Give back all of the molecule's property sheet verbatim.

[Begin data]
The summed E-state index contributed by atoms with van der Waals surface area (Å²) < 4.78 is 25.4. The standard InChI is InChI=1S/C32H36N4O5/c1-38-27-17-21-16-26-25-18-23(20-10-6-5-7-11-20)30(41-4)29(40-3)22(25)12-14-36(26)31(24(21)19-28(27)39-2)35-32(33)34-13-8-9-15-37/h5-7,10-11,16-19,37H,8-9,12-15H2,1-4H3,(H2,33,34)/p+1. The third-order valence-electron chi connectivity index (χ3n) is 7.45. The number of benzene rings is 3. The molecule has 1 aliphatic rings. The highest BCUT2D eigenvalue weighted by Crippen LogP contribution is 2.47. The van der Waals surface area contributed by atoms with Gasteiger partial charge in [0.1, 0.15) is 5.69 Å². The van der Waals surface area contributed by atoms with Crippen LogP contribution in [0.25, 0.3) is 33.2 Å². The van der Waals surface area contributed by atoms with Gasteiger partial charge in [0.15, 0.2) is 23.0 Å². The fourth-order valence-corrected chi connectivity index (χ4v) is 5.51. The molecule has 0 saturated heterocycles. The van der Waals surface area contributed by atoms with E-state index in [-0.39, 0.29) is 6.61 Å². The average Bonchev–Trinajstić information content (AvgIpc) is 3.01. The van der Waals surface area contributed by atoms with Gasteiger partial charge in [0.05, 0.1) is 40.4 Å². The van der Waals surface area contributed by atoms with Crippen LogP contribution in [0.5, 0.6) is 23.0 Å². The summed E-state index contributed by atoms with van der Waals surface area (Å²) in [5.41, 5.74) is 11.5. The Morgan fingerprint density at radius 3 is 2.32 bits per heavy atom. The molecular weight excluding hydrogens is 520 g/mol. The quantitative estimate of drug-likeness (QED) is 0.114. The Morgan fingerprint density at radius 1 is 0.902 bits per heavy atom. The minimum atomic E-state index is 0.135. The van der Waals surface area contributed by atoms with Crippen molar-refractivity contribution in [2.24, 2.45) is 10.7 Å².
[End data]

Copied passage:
The summed E-state index contributed by atoms with van der Waals surface area (Å²) < 4.78 is 25.4. The standard InChI is InChI=1S/C32H36N4O5/c1-38-27-17-21-16-26-25-18-23(20-10-6-5-7-11-20)30(41-4)29(40-3)22(25)12-14-36(26)31(24(21)19-28(27)39-2)35-32(33)34-13-8-9-15-37/h5-7,10-11,16-19,37H,8-9,12-15H2,1-4H3,(H2,33,34)/p+1. The third-order valence-electron chi connectivity index (χ3n) is 7.45. The number of benzene rings is 3. The molecule has 1 aliphatic rings. The highest BCUT2D eigenvalue weighted by Crippen LogP contribution is 2.47. The van der Waals surface area contributed by atoms with Gasteiger partial charge in [0.1, 0.15) is 5.69 Å². The van der Waals surface area contributed by atoms with Crippen LogP contribution in [0.25, 0.3) is 33.2 Å². The van der Waals surface area contributed by atoms with Gasteiger partial charge in [0.15, 0.2) is 23.0 Å². The fourth-order valence-corrected chi connectivity index (χ4v) is 5.51. The molecule has 0 saturated heterocycles. The van der Waals surface area contributed by atoms with E-state index in [-0.39, 0.29) is 6.61 Å². The average Bonchev–Trinajstić information content (AvgIpc) is 3.01. The van der Waals surface area contributed by atoms with Gasteiger partial charge in [0.05, 0.1) is 40.4 Å². The van der Waals surface area contributed by atoms with Crippen LogP contribution in [0.5, 0.6) is 23.0 Å². The summed E-state index contributed by atoms with van der Waals surface area (Å²) in [5.41, 5.74) is 11.5. The Morgan fingerprint density at radius 3 is 2.32 bits per heavy atom. The molecular weight excluding hydrogens is 520 g/mol. The quantitative estimate of drug-likeness (QED) is 0.114. The Morgan fingerprint density at radius 1 is 0.902 bits per heavy atom. The minimum atomic E-state index is 0.135. The van der Waals surface area contributed by atoms with Crippen molar-refractivity contribution in [2.24, 2.45) is 10.7 Å².